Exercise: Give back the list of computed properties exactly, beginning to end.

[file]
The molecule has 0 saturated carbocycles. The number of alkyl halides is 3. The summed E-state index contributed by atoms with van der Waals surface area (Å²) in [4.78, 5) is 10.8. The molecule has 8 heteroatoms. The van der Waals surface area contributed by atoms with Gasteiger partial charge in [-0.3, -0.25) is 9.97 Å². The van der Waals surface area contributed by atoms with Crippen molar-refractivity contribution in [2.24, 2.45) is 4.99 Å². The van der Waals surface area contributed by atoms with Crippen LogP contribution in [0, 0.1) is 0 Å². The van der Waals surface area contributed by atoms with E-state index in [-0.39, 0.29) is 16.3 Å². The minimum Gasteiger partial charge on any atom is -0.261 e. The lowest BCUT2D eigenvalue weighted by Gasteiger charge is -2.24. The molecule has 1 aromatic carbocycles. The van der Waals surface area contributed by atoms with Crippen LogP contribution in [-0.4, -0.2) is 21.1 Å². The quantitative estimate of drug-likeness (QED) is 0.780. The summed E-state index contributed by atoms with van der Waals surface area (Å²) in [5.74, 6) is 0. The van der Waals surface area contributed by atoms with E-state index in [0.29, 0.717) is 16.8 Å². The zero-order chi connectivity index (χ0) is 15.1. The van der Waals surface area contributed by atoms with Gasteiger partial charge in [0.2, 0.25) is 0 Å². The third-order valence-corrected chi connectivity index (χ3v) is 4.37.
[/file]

The molecule has 0 saturated carbocycles. The number of alkyl halides is 3. The summed E-state index contributed by atoms with van der Waals surface area (Å²) in [4.78, 5) is 10.8. The molecule has 8 heteroatoms. The van der Waals surface area contributed by atoms with Gasteiger partial charge in [-0.3, -0.25) is 9.97 Å². The van der Waals surface area contributed by atoms with Crippen molar-refractivity contribution in [2.24, 2.45) is 4.99 Å². The van der Waals surface area contributed by atoms with Crippen LogP contribution in [0, 0.1) is 0 Å². The van der Waals surface area contributed by atoms with E-state index in [-0.39, 0.29) is 16.3 Å². The minimum Gasteiger partial charge on any atom is -0.261 e. The lowest BCUT2D eigenvalue weighted by Gasteiger charge is -2.24. The molecule has 1 aromatic carbocycles. The van der Waals surface area contributed by atoms with Crippen LogP contribution in [-0.4, -0.2) is 21.1 Å². The quantitative estimate of drug-likeness (QED) is 0.780. The summed E-state index contributed by atoms with van der Waals surface area (Å²) in [5.74, 6) is 0. The van der Waals surface area contributed by atoms with E-state index in [0.29, 0.717) is 16.8 Å². The zero-order chi connectivity index (χ0) is 15.1. The van der Waals surface area contributed by atoms with Gasteiger partial charge in [0.2, 0.25) is 0 Å². The third-order valence-corrected chi connectivity index (χ3v) is 4.37.